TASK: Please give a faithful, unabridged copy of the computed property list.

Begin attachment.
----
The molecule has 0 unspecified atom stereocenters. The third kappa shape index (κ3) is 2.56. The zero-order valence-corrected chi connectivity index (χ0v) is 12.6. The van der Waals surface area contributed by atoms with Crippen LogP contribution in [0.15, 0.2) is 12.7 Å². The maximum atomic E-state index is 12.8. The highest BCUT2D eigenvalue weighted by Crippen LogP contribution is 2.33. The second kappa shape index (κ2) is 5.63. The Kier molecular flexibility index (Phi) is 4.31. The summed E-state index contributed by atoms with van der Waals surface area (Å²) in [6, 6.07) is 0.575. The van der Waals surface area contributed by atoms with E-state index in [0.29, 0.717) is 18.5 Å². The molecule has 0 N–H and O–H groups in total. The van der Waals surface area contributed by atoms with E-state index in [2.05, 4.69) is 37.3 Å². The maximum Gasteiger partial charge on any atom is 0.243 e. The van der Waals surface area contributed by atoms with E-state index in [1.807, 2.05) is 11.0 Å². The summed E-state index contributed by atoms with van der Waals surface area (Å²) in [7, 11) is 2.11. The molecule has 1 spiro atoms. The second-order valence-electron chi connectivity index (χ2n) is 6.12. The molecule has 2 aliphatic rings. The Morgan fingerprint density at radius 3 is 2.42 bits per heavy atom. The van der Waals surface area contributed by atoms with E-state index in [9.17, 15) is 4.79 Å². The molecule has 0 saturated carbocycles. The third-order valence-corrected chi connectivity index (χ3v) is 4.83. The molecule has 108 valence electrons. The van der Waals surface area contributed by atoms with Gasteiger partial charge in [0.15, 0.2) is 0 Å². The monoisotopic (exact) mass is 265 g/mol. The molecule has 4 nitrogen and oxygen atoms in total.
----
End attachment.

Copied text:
The molecule has 0 unspecified atom stereocenters. The third kappa shape index (κ3) is 2.56. The zero-order valence-corrected chi connectivity index (χ0v) is 12.6. The van der Waals surface area contributed by atoms with Crippen LogP contribution in [0.15, 0.2) is 12.7 Å². The maximum atomic E-state index is 12.8. The highest BCUT2D eigenvalue weighted by Crippen LogP contribution is 2.33. The second kappa shape index (κ2) is 5.63. The Kier molecular flexibility index (Phi) is 4.31. The summed E-state index contributed by atoms with van der Waals surface area (Å²) in [6, 6.07) is 0.575. The van der Waals surface area contributed by atoms with E-state index in [0.29, 0.717) is 18.5 Å². The molecule has 0 N–H and O–H groups in total. The van der Waals surface area contributed by atoms with E-state index in [2.05, 4.69) is 37.3 Å². The maximum Gasteiger partial charge on any atom is 0.243 e. The van der Waals surface area contributed by atoms with E-state index in [1.807, 2.05) is 11.0 Å². The summed E-state index contributed by atoms with van der Waals surface area (Å²) in [7, 11) is 2.11. The molecule has 1 spiro atoms. The second-order valence-electron chi connectivity index (χ2n) is 6.12. The molecule has 2 aliphatic rings. The Morgan fingerprint density at radius 3 is 2.42 bits per heavy atom. The van der Waals surface area contributed by atoms with E-state index in [9.17, 15) is 4.79 Å². The molecule has 0 saturated carbocycles. The third-order valence-corrected chi connectivity index (χ3v) is 4.83. The molecule has 108 valence electrons. The van der Waals surface area contributed by atoms with Gasteiger partial charge in [0.15, 0.2) is 0 Å². The monoisotopic (exact) mass is 265 g/mol. The molecule has 4 nitrogen and oxygen atoms in total.